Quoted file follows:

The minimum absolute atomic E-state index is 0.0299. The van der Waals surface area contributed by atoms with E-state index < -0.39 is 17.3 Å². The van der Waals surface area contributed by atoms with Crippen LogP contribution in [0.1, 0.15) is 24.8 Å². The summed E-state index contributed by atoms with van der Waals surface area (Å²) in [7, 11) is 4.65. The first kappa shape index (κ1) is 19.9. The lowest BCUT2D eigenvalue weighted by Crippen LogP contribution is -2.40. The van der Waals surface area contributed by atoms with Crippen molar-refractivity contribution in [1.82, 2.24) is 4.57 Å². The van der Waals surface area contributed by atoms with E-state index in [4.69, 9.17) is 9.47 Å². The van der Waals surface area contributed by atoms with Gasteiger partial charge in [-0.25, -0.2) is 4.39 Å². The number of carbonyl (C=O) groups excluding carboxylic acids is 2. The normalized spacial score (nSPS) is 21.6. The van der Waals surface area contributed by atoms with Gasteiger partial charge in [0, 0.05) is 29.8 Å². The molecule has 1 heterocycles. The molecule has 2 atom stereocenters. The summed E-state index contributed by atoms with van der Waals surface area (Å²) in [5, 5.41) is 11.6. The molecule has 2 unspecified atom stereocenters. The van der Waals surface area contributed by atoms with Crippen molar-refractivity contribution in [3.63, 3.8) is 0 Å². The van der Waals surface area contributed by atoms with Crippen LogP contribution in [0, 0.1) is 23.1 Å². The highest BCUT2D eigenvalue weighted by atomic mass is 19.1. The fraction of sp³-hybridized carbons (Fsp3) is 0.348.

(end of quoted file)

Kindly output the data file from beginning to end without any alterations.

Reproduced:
The minimum absolute atomic E-state index is 0.0299. The van der Waals surface area contributed by atoms with E-state index < -0.39 is 17.3 Å². The van der Waals surface area contributed by atoms with Crippen LogP contribution in [0.1, 0.15) is 24.8 Å². The summed E-state index contributed by atoms with van der Waals surface area (Å²) in [7, 11) is 4.65. The first kappa shape index (κ1) is 19.9. The lowest BCUT2D eigenvalue weighted by Crippen LogP contribution is -2.40. The van der Waals surface area contributed by atoms with Crippen molar-refractivity contribution in [1.82, 2.24) is 4.57 Å². The van der Waals surface area contributed by atoms with E-state index in [4.69, 9.17) is 9.47 Å². The van der Waals surface area contributed by atoms with Gasteiger partial charge in [-0.25, -0.2) is 4.39 Å². The number of carbonyl (C=O) groups excluding carboxylic acids is 2. The normalized spacial score (nSPS) is 21.6. The van der Waals surface area contributed by atoms with Gasteiger partial charge in [0, 0.05) is 29.8 Å². The molecule has 1 heterocycles. The molecule has 2 atom stereocenters. The summed E-state index contributed by atoms with van der Waals surface area (Å²) in [5, 5.41) is 11.6. The molecule has 2 unspecified atom stereocenters. The van der Waals surface area contributed by atoms with Crippen molar-refractivity contribution in [3.63, 3.8) is 0 Å². The van der Waals surface area contributed by atoms with Crippen LogP contribution in [0, 0.1) is 23.1 Å². The highest BCUT2D eigenvalue weighted by atomic mass is 19.1. The fraction of sp³-hybridized carbons (Fsp3) is 0.348.